Location: Sustainable Biofuels and Co-products ResearchTitle: Effects of compositional variables on fouling behavior of thin stillage
|ZHENG, YINGYING - University Of Illinois|
|ENGESETH, NICKI - University Of Illinois|
|SINGH, VIJAY - University Of Illinois|
|TUMBLESON, M - University Of Illinois|
|RAUSCH, KENT - University Of Illinois|
Submitted to: Food and Bioproducts Processing
Publication Type: Peer Reviewed Journal
Publication Acceptance Date: 11/16/2020
Publication Date: 11/21/2020
Citation: Zheng, Y., Johnston, D., Engeseth, N.J., Singh, V., Tumbleson, M.E., Rausch, K.D. 2020. Effects of compositional variables on fouling behavior of thin stillage. Food and Bioproducts Processing. https://doi.org/10.1016/j.fbp.2020.11.009.
Interpretive Summary: Removing water in processing streams for the fuel ethanol process requires the use of significant energy. The fouling of heat exchange surfaces in the evaporators that are used to remove water can significantly increase the energy required. Having a better understanding of the components that can cause fouling or accelerate deposit formation could potentially allow the prevention or minimization and result in energy savings. In order to investigate specific components that might be contributing to fouling of the thin stillage stream from an ethanol plant, an annular probe and compositionally modified thin stillage streams were used. The results showed that sugar alone did not increase the fouling tendency, but insoluble starch did have an impact. Additionally, increasing the suspended solids by adding back solids previously removed from the thin stillage stream also increased fouling. Each of these fouling agents can be minimized with specific processing modifications. This information will be very useful to ethanol processors and others studying the fuel ethanol process.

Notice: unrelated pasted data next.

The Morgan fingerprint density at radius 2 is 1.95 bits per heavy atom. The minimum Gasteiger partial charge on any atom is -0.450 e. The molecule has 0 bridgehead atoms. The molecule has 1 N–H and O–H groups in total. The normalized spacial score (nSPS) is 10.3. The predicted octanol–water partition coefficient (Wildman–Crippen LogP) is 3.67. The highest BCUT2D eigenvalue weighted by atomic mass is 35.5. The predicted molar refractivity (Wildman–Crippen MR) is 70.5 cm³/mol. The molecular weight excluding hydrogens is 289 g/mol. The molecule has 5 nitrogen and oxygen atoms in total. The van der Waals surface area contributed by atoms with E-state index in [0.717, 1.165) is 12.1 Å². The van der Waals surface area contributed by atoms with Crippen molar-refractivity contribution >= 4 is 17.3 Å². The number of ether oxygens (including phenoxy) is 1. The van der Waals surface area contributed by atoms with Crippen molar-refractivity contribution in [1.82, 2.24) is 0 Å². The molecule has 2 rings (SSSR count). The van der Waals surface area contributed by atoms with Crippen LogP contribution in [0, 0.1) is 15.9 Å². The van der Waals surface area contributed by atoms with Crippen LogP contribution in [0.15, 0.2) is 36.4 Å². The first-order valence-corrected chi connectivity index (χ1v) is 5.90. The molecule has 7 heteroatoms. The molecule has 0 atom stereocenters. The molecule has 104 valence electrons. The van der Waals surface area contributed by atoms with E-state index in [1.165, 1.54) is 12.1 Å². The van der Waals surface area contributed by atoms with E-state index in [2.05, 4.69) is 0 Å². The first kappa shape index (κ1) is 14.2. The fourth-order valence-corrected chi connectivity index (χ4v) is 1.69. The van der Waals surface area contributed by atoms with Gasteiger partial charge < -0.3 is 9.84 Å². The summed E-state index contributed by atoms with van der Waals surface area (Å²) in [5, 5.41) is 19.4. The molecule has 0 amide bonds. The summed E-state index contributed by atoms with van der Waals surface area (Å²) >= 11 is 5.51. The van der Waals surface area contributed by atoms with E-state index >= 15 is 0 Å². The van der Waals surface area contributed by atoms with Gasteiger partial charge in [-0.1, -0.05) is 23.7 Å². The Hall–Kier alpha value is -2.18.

Technical Abstract: The presence of fouling in evaporators can increase energy consumption as well as capital and labor costs. Limited studies have been conducted on fouling of corn ethanol processing. Process streams are biological in origin and have variable compositions. The objective of this study was to develop an improved understanding of components that accelerate fouling of thin stillage evaporators. An annular fouling probe was used to evaluate compositional variables on fouling behavior of dry grind corn thin stillage. Three experiments were performed with commercial processing streams. In the first experiment, the effects of carbohydrate materials in thin stillage on evaporator fouling were investigated by adding starch and sucrose. In the second experiment, commercial thin stillage samples were treated by adding wet cake. The third experiment was designed to observe if the age of thin stillage sample would affect fouling. The results indicate that fouling resistances increased with starch addition, as well as with wet cake addition, at equal total solids contents. Insoluble starch addition had larger effects than soluble sucrose addition. Sucrose alone did not cause increased rapid fouling.